Debunking the Top 5 Myths of KYC Programs
A typical KYC process can be summarized in three steps:
- Compiling written documentation of policies and procedures,
- Consistently following these procedures with every business relationship, and
- Being able to prove that you did so for the lifetime of the account.
However, many business owners believe that their current KYC procedures are adequate─when, in fact, they fall far short of what is required.
Below, we explore the top 5 myths about KYC and discuss the truths that dispel these myths.
Top Five Myths of KYC
“I use a digital ID provider, so I have KYC.”
Unfortunately, the term KYC in most countries is neither regulated nor defined by legislation and regulators. This means that any company with a facial-matching tool, document authentication service, or sanctions screening API can brand their products as a “KYC” tool.
However, none of these solutions on their own will enable your team to fulfill the legal and regulatory obligations (when taking a risk-based approach). In almost every case, companies will need to do much more than simply check and authenticate an identity document to achieve true compliance.
“KYC only applies to financial services companies.”
This is categorically untrue for countries around the world. Your obligation and liability to know your clients and identify whether your business is complicit in facilitating the laundering of illicit funds does not change, regardless of the scenario or industry─whether you are running a bank, a tech company, a gambling website, a securities offering, a law firm, or a tobacco store.
Regulators focus so closely on finance because of how easily the industries of finance and digital assets can be used to launder money. This does not mean other industries – even laundromats – are exempt from ensuring their business is not used to launder money or finance terrorism.
“KYC is a useless process and should be abolished.”
It can be difficult to measure the impact of KYC, as compliance generally seems to make every process more drawn out and more expensive. Whether you are trying to raise capital, start a new project, or just go about your business operations, this friction can be incredibly frustrating.
Yet behind all the red tape, these tools save lives every day─we have seen real-world cases of asset trading platforms and tokenized securities offerings that are being used to fund terrorist attacks, enslave young children into the sex trade, and deal in the trafficking of humans.
Don’t be fooled: the work you do, despite the “red tape” of compliance, is making a real and positive impact on the world around you.
“KYC only applies to my investors.”
This is often overlooked by startups raising capital. A good KYC program will assess the quality of all your business relationships─not just the investors, but also your employees and advisors─which are critical to your project’s short- and long-term success.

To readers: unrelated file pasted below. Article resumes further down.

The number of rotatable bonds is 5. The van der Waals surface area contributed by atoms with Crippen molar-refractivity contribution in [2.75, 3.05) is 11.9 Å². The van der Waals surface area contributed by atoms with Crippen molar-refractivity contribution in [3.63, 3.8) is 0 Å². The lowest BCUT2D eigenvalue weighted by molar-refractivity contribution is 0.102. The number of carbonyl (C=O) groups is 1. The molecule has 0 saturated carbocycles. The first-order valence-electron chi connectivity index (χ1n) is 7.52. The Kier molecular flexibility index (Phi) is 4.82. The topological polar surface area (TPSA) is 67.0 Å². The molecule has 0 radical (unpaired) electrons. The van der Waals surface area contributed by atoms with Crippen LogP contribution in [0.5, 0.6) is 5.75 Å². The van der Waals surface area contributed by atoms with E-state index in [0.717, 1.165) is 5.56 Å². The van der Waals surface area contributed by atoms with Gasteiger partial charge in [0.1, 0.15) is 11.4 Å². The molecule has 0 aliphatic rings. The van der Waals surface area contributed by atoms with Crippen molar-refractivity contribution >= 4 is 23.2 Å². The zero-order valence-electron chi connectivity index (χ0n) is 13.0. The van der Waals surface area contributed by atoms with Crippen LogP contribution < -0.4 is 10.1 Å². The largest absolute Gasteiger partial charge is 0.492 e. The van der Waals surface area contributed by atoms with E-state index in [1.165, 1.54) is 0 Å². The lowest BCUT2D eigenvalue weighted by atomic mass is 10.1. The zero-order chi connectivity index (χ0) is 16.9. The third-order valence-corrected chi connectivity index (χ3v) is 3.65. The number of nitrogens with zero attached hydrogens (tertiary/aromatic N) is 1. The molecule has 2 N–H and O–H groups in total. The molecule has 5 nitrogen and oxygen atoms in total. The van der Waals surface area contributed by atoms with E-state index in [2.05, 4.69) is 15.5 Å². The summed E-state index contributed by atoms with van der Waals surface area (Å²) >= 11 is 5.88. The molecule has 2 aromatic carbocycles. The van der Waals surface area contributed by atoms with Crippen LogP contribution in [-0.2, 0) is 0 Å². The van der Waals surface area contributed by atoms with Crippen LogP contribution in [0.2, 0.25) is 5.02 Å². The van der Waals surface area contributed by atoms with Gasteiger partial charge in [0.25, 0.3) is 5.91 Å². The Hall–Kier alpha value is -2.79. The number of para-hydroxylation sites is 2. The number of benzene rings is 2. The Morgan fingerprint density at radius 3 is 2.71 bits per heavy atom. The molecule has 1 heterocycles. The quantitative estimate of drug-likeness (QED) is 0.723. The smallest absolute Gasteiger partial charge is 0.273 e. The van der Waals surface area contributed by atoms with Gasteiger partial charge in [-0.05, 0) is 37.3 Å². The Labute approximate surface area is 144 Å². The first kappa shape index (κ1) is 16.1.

We have seen countless cases where great projects have failed because they had business contracts with the wrong parties, their bank accounts frozen, or found themselves and their investors added to global watch lists─all because they failed to run proper due diligence on an overseas bank they use, the custodian they worked with, or the advisors they brought onto their project.
Especially in a quickly evolving market─where fraudsters, hackers, and identity thieves are wreaking so much havoc─it is important that your KYC policies and procedures take a holistic view of your business from beginning to exit.
“I did KYC on all my users already, so I am covered…right?”
Again, this is incorrect. KYC is not a “one-and-done” process─only a small part of KYC and AML screening is about the initial onboarding and identification of a user.
Think of KYC as the part where you hone in on who your clients are so you have enough information to ensure your AML screening processes are effective, efficient, and not outrageously expensive. Once you accept the client, user, or investor into your screening process, you will need to ensure your risk assessments, transaction monitoring, and periodic review procedures are effective enough to catch problems that could arise during the lifetime of the account.
For fintechs, especially those who leverage third-party banks, payments providers, or aggregators, your compliance obligations only begin at the point of investor onboarding.
So how can you ensure compliance in a world of acronyms such as KYC, AML, CFT, PEP, GDPR, PIPA, PSD2, MIFIDII, and more?
First, we recommend finding a professional with deep experience in AML─and do some due diligence on them! You would be surprised at how many KYC or AML experts are out there with questionable histories themselves.
Second, talk to previous clients and competitors of these professionals. The trustworthy players in the AML and KYC world have a good reputation within their industry, and talking to a few of their competitors can be quite illuminating.